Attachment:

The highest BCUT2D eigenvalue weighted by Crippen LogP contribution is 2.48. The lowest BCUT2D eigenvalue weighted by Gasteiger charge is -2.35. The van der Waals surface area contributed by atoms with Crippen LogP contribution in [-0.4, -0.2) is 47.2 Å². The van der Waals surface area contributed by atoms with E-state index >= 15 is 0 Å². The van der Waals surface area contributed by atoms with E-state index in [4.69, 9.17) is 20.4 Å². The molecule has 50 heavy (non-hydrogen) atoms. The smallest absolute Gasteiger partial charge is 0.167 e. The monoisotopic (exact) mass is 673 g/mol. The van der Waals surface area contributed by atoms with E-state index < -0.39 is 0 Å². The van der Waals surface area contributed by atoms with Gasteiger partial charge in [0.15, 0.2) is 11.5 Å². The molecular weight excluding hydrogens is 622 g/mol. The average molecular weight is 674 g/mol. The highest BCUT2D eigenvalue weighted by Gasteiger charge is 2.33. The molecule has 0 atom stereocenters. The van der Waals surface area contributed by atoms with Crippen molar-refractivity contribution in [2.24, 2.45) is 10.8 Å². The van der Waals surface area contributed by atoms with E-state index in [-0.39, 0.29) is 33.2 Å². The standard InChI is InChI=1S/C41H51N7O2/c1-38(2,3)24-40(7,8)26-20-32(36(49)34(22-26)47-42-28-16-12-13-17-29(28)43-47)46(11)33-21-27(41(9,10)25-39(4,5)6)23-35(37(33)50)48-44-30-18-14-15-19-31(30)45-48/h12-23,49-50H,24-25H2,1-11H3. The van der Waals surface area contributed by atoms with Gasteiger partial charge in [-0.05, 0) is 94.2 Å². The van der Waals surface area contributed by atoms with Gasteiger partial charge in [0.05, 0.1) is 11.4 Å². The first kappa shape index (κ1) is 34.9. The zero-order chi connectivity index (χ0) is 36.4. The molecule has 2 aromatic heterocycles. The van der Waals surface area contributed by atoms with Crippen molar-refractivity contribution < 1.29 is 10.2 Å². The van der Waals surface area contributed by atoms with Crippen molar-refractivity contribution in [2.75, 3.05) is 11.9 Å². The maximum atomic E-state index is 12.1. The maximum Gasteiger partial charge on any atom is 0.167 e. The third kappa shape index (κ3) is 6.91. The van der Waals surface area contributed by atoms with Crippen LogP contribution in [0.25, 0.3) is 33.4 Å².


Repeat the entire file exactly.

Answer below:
The highest BCUT2D eigenvalue weighted by Crippen LogP contribution is 2.48. The lowest BCUT2D eigenvalue weighted by Gasteiger charge is -2.35. The van der Waals surface area contributed by atoms with Crippen LogP contribution in [-0.4, -0.2) is 47.2 Å². The van der Waals surface area contributed by atoms with E-state index >= 15 is 0 Å². The van der Waals surface area contributed by atoms with E-state index in [4.69, 9.17) is 20.4 Å². The molecule has 50 heavy (non-hydrogen) atoms. The smallest absolute Gasteiger partial charge is 0.167 e. The monoisotopic (exact) mass is 673 g/mol. The van der Waals surface area contributed by atoms with E-state index < -0.39 is 0 Å². The van der Waals surface area contributed by atoms with Gasteiger partial charge in [0.15, 0.2) is 11.5 Å². The molecular weight excluding hydrogens is 622 g/mol. The average molecular weight is 674 g/mol. The highest BCUT2D eigenvalue weighted by Gasteiger charge is 2.33. The molecule has 0 atom stereocenters. The van der Waals surface area contributed by atoms with Crippen molar-refractivity contribution in [2.24, 2.45) is 10.8 Å². The van der Waals surface area contributed by atoms with E-state index in [-0.39, 0.29) is 33.2 Å². The standard InChI is InChI=1S/C41H51N7O2/c1-38(2,3)24-40(7,8)26-20-32(36(49)34(22-26)47-42-28-16-12-13-17-29(28)43-47)46(11)33-21-27(41(9,10)25-39(4,5)6)23-35(37(33)50)48-44-30-18-14-15-19-31(30)45-48/h12-23,49-50H,24-25H2,1-11H3. The van der Waals surface area contributed by atoms with Gasteiger partial charge in [-0.05, 0) is 94.2 Å². The van der Waals surface area contributed by atoms with Gasteiger partial charge in [0.05, 0.1) is 11.4 Å². The first kappa shape index (κ1) is 34.9. The zero-order chi connectivity index (χ0) is 36.4. The molecule has 2 aromatic heterocycles. The van der Waals surface area contributed by atoms with Crippen molar-refractivity contribution < 1.29 is 10.2 Å². The van der Waals surface area contributed by atoms with Crippen molar-refractivity contribution in [2.75, 3.05) is 11.9 Å². The maximum atomic E-state index is 12.1. The maximum Gasteiger partial charge on any atom is 0.167 e. The third kappa shape index (κ3) is 6.91. The van der Waals surface area contributed by atoms with Crippen LogP contribution in [0.25, 0.3) is 33.4 Å².